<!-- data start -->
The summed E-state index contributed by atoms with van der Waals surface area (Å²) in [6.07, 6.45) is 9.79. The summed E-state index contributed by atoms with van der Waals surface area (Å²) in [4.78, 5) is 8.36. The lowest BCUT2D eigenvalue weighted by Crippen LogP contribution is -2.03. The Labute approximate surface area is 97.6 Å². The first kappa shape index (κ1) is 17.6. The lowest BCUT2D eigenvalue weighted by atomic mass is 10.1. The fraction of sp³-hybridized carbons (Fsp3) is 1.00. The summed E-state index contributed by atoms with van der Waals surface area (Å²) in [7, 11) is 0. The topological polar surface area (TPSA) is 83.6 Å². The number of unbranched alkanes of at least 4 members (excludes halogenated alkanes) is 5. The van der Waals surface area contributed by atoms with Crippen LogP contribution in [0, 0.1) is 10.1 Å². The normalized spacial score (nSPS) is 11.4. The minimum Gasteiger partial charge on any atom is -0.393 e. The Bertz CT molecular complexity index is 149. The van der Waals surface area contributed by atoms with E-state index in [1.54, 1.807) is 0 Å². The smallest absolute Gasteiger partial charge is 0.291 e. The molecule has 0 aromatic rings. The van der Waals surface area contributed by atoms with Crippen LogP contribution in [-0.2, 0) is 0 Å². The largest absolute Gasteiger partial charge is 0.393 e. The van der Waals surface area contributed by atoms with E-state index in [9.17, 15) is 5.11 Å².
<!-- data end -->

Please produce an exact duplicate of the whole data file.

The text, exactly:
The summed E-state index contributed by atoms with van der Waals surface area (Å²) in [6.07, 6.45) is 9.79. The summed E-state index contributed by atoms with van der Waals surface area (Å²) in [4.78, 5) is 8.36. The lowest BCUT2D eigenvalue weighted by Crippen LogP contribution is -2.03. The Labute approximate surface area is 97.6 Å². The first kappa shape index (κ1) is 17.6. The lowest BCUT2D eigenvalue weighted by atomic mass is 10.1. The fraction of sp³-hybridized carbons (Fsp3) is 1.00. The summed E-state index contributed by atoms with van der Waals surface area (Å²) in [7, 11) is 0. The topological polar surface area (TPSA) is 83.6 Å². The number of unbranched alkanes of at least 4 members (excludes halogenated alkanes) is 5. The van der Waals surface area contributed by atoms with Crippen LogP contribution in [0, 0.1) is 10.1 Å². The normalized spacial score (nSPS) is 11.4. The minimum Gasteiger partial charge on any atom is -0.393 e. The Bertz CT molecular complexity index is 149. The van der Waals surface area contributed by atoms with E-state index in [1.54, 1.807) is 0 Å². The smallest absolute Gasteiger partial charge is 0.291 e. The molecule has 0 aromatic rings. The van der Waals surface area contributed by atoms with Crippen LogP contribution in [-0.2, 0) is 0 Å². The largest absolute Gasteiger partial charge is 0.393 e. The van der Waals surface area contributed by atoms with E-state index in [9.17, 15) is 5.11 Å².